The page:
Bruce Papazian came across this photo of the Cordster on Worthpoint.com. The seller could not remember where he got the picture, or who he sold it to.
A page from the Souvenir Program of the 1955 Hartford Autorama showing the Cordster.
The third and final version of the Cordster, as built by Martin. The top was chopped, and the split Willys Jeepster windshield was replaced by a widened laydown windshield from an MG. He had also replaced the Studebaker engine and transmission with 1952 Cadillac components by this time. Photo courtesy of Bruce Papazian.
A scan of the receipt for the Cadillac engine and transmission.
A photo of the Cordster from the Petersen Publishing Digital Archive. Eric Rickman snapped this photo at the 1955 NHRA Drag Safari in Orange, Massachusetts. Zooming in on the passenger side of the windshield it looks like Martin was running in the C/Gas class. Photo courtesy of The Petersen Digital Archive.
Martin's participant plaque from the 1955 NHRA Drag Safari in Orange, Massachusetts. When interviewed about the Cordster by Arnie Shuman back in 2002, Wally Parks, the original organizer of the annual Drag Safari and founder of the NHRA, remembered the Cordster as, “A very nice piece.” Photo courtesy of Bruce Papazian.
A photo of the Cordster in it's final form with the windshield laid down. Notice the Studebaker in the background. During the time of the Cordster, Martin always drove either a stock Jeepster or a stock Studebaker as backup/chase car when they took the Cordster to events. Billy usually drove the Cordster itself. Photo courtesy of Bruce Papazian.
A photo of the Cordster sitting in Doy Terry’s parents’ driveway, taken right after it had been retrieved from a junkyard and sold to Doy by Andy Lodes. Photo courtesy of Randy Ema.
The Cordster as it sat, without engine or windshield, painted 1969 Chrysler gold in this for many years last known series of pictures, taken by Bob Robinson. It was being offered for sale by Jack Glover at the Sunset Trading Post in Sunset, Texas in 1978. The engine is gone. The hood is being propped up with a stick stuck between the hood and the grill. This photo was published in the Auburn Cord Duesenberg Club's Newsletter and again in the June 2001 edition of the Lone Star Street Rod Association’s Street Light newsletter. Jack had picked up these remains of the Cordster from Doy Terry, in trade for a piano. Photo courtesy of Bob Robinson.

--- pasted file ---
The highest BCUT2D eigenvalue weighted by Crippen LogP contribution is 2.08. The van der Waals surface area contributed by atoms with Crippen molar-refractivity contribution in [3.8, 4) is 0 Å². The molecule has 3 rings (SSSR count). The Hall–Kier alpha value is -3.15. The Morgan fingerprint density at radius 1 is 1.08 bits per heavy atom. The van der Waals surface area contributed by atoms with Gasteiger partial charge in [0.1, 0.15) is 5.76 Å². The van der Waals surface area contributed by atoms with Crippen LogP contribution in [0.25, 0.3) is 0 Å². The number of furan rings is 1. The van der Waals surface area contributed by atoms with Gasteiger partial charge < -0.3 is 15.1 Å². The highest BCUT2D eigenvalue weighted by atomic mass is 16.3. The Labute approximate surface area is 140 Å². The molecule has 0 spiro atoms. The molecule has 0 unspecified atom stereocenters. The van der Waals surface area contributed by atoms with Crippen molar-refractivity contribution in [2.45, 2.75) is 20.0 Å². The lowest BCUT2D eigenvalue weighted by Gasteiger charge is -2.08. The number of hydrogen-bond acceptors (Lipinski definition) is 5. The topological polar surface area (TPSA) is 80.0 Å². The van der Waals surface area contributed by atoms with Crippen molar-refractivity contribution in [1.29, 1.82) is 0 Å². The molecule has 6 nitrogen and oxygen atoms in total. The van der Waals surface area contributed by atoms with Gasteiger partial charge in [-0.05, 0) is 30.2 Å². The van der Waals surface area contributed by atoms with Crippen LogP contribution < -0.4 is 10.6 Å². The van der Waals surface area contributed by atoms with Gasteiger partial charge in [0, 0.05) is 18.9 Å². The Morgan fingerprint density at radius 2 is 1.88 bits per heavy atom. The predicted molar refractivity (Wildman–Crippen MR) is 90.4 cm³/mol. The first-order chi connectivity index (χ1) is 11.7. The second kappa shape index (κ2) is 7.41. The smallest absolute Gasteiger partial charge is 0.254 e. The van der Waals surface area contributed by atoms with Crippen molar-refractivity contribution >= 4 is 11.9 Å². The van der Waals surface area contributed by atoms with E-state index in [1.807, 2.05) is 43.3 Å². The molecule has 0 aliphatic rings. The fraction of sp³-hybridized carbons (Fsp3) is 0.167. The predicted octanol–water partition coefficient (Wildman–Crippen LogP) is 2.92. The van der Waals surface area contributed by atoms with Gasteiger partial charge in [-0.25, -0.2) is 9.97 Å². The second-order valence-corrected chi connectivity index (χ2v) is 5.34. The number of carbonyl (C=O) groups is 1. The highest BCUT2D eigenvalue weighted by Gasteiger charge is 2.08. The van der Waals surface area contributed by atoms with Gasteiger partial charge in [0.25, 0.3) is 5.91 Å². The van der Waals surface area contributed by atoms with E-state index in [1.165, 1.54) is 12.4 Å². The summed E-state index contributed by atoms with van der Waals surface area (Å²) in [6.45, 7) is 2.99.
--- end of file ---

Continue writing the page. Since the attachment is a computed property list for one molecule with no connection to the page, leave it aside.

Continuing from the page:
Another picture of the Cordster from the Auburn Cord Duesenberg Club's Newsletter taken in front of the Sunset Trading Post, where a non-original bucket seat can be seen sitting on the floor in place of the original Jeepster bench seat. Photo courtesy of Bob Robinson.
This picture is also taken in front of the Sunset Trading Post. The unattached laydown windshield frame from an MG can be seen behind the back seat. The spare tire mount on the back of the Jeepster body is also visible along with one of the Cord fenders that were molded into the Jeepster body. Photo Courtesy of Bob Robinson.
This is the photo that Billy Baker sent Bruce Papazian in October of 2016. The photo is from a Baker family photo album, where it had been for the past 56 years. Apparently Bruce's brother Billy left it in the Cordster when he junked it; "It’s taken in front of my parent's house on Moreland Street in Worcester, Massachusetts, after the top was chopped, the Jeepster windshield was removed and the lay down windshield from an MG had been fitted," Bruce told Kustomrama in 2016. Photo courtesy of Billy Baker.
The Cordster as it sat in April of 2020. "On April 24th I received a voicemail from James Bear Roderick asking for a call back to help him track down some information on an old car," Bruce told Sondre Kvipt of Kustomrama in April of 2020. "I called him back and he said he had an old Cordster car he was researching and saw it on Kustomrama. He said it was outside of Tulsa Oklahoma, and he wondered if I could provide him any info on production figures for it. I told him that car was a one-off custom car built by my father and I have been looking for it for 20 years. I told him everything I knew about it was on the Kustomrama website. He said the Cordster he knew of was sitting outside a barn on his family's property for years waiting for him to do something to make it look better for a friend. He said he had gone to school restore to learn to restore old cars but was since out of that business. He said he took pictures of it the other day he would send to me to see if it was the same car. It was. I asked if he thought the owner would sell it, and he said he would find out. Agreed to price was what the current owner, Roger D. Dunham, paid for it in 1978, corrected for inflation." Photo courtesy of James Bear Roderick.
Photo courtesy of James Bear Roderick.